We agree with who we eat

Curfew. Time for dinner. I scan the television. One of the channels reports that obesity rates have increased. In another, we talk about every restaurant we really need to go to after being suggested a sports car as well, a tour not to be missed, and a couple’s house is shown to us and proudly displays as we talk about it the superficiality, the danger of exposing intimacy and the illusion that social networks can be for the youngest.

I’ll switch channels again. An interview begins with one of the chefs of the moment who values ​​hedonism and the joy of eating and guarantees that he has exaggerated in his moderation speeches and that cooking is an art and more this, this and the other. And finally, after going through a spooky cooking contest, I come across a typical TV piece of the season, with a woman happy to be spring and we are about to end another labor but warn that summer is coming is at the door and we need to prep our bodies with diets, runs and gyms, all in the name of good looks and health for all.

As I do so, I get up to go to the refrigerator, and amid so many contradictions, I am, shall we say, confused about what to eat. There are many people who are scandalized when they visit a contemporary art exhibition – often moved by the artist’s contextualization of the work or concerned about the logic of social status – and get there and say they feel betrayed, even that she might have done it, and that the discourse on work replaces work and such and roasted and boiled. When I speak of him in the stew, this kind of phenomenon happens to me, but then I go to finance – I think that coded language made sure nobody understands – and for the past decade to the food and eating tales too Chefs and the places where they have to offer us new experiences.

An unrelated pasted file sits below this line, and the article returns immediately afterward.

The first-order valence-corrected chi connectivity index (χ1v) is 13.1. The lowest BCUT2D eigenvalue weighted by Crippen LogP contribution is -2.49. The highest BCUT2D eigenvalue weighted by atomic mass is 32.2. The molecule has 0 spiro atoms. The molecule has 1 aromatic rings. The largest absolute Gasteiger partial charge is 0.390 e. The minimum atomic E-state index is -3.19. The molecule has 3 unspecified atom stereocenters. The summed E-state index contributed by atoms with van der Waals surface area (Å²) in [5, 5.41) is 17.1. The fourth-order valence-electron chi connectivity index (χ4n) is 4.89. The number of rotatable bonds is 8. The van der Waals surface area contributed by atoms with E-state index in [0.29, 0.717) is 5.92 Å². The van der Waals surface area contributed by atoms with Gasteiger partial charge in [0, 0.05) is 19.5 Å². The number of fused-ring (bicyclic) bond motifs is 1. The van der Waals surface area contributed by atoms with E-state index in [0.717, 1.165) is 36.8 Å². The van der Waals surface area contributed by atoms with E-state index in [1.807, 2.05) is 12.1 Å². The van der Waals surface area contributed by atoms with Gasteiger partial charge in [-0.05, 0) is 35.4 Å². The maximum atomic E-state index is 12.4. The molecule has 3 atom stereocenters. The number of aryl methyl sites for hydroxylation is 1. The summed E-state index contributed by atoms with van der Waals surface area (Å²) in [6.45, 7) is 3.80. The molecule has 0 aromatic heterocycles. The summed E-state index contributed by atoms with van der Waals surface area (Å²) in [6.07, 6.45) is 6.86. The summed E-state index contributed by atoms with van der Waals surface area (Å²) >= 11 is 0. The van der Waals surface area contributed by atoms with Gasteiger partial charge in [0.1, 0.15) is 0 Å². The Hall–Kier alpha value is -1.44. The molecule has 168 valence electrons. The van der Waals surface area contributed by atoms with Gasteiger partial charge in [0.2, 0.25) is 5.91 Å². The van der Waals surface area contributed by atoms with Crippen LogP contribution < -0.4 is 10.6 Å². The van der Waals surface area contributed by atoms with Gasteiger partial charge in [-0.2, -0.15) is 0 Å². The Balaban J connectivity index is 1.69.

Let’s be fair There are good practices, but there are also trips to exhibitions, forgiveness, to restaurants where the evidence is said to be unsatisfactory. In art, if you don’t understand, you can say you felt it. In the modern kitchen there are only nibbles and empty pockets. That said, one of the things I miss the most is going to restaurants. Preferably dignified, with good raw material, quiet, warm and without exaggerated prices. You don’t need a scientifically innovative chef, just someone who cooks with knowledge, vigor and affection.

Eating has become a new religion. We have chosen different diets as an act of faith. With the promise of paradise and life against disease on the horizon. We cannot sin, of course. To atone for the sin of gluttony, there was fasting and abstinence. Now, losing weight is a painful exercise, not to save the soul, but to seek the ideal body. We are what we eat, we are told. Yes, of course. Eating is also a political act. But this hyper-representation of food (today it’s activism, ethics, resistance, competition to see who eats more sustainably, healthily and responsibly) seems to have forgotten that this is as much or more important than what we eat. it’s who we eat with.

The table can be a revolution, a space for creating a community of friendship, coexistence and sharing. Something different from the competition that can be felt in the food industry today, and nothing to do with the desire for social status that it exhibits. Against hedonistic individualism, pleasure is also shared. A nutritional regime should not be a search for the superfluous or for asceticism, but rather the creation of a kind of balanced, continuous and authentic satisfaction, like a society in which basic needs are met (food, home, work, culture) and in which one was free to exist with pleasure. Enjoy your food.

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